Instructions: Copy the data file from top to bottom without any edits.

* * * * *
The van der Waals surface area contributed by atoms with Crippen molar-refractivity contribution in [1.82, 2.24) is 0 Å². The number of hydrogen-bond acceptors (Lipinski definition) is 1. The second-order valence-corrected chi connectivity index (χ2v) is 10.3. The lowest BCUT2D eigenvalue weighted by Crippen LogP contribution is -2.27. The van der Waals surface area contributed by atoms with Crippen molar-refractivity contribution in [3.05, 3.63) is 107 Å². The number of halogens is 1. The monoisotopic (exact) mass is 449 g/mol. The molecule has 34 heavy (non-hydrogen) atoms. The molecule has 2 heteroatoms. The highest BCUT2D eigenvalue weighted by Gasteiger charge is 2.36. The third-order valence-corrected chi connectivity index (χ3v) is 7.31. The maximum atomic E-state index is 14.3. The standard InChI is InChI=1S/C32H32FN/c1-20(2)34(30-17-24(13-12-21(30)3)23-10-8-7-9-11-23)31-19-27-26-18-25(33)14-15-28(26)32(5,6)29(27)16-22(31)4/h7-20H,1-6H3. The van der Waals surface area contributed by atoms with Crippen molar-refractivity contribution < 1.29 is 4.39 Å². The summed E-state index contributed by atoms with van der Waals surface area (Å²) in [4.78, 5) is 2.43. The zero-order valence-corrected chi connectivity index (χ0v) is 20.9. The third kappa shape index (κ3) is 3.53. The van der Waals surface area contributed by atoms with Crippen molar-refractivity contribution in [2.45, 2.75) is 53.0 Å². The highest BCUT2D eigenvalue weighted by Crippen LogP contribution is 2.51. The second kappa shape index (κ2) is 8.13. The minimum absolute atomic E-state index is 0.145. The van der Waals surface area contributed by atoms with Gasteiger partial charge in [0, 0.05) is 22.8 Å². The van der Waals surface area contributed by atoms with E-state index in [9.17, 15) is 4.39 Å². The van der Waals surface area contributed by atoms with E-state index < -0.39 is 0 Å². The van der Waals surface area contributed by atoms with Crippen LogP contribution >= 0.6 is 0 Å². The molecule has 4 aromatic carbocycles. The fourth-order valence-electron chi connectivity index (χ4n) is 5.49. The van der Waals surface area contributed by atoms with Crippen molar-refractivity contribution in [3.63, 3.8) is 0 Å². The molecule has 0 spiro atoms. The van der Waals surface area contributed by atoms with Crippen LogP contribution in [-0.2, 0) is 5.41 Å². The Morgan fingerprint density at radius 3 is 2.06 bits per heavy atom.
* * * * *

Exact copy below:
The van der Waals surface area contributed by atoms with Crippen molar-refractivity contribution in [1.82, 2.24) is 0 Å². The number of hydrogen-bond acceptors (Lipinski definition) is 1. The second-order valence-corrected chi connectivity index (χ2v) is 10.3. The lowest BCUT2D eigenvalue weighted by Crippen LogP contribution is -2.27. The van der Waals surface area contributed by atoms with Crippen molar-refractivity contribution in [3.05, 3.63) is 107 Å². The number of halogens is 1. The monoisotopic (exact) mass is 449 g/mol. The molecule has 34 heavy (non-hydrogen) atoms. The molecule has 2 heteroatoms. The highest BCUT2D eigenvalue weighted by Gasteiger charge is 2.36. The third-order valence-corrected chi connectivity index (χ3v) is 7.31. The maximum atomic E-state index is 14.3. The standard InChI is InChI=1S/C32H32FN/c1-20(2)34(30-17-24(13-12-21(30)3)23-10-8-7-9-11-23)31-19-27-26-18-25(33)14-15-28(26)32(5,6)29(27)16-22(31)4/h7-20H,1-6H3. The van der Waals surface area contributed by atoms with Crippen molar-refractivity contribution < 1.29 is 4.39 Å². The summed E-state index contributed by atoms with van der Waals surface area (Å²) in [4.78, 5) is 2.43. The zero-order valence-corrected chi connectivity index (χ0v) is 20.9. The third kappa shape index (κ3) is 3.53. The van der Waals surface area contributed by atoms with Crippen molar-refractivity contribution in [2.45, 2.75) is 53.0 Å². The highest BCUT2D eigenvalue weighted by Crippen LogP contribution is 2.51. The second kappa shape index (κ2) is 8.13. The minimum absolute atomic E-state index is 0.145. The van der Waals surface area contributed by atoms with Gasteiger partial charge in [0, 0.05) is 22.8 Å². The van der Waals surface area contributed by atoms with E-state index in [9.17, 15) is 4.39 Å². The van der Waals surface area contributed by atoms with E-state index < -0.39 is 0 Å². The van der Waals surface area contributed by atoms with Crippen LogP contribution >= 0.6 is 0 Å². The molecule has 4 aromatic carbocycles. The fourth-order valence-electron chi connectivity index (χ4n) is 5.49. The van der Waals surface area contributed by atoms with Crippen molar-refractivity contribution in [3.63, 3.8) is 0 Å². The molecule has 0 spiro atoms. The van der Waals surface area contributed by atoms with Crippen LogP contribution in [-0.2, 0) is 5.41 Å². The Morgan fingerprint density at radius 3 is 2.06 bits per heavy atom.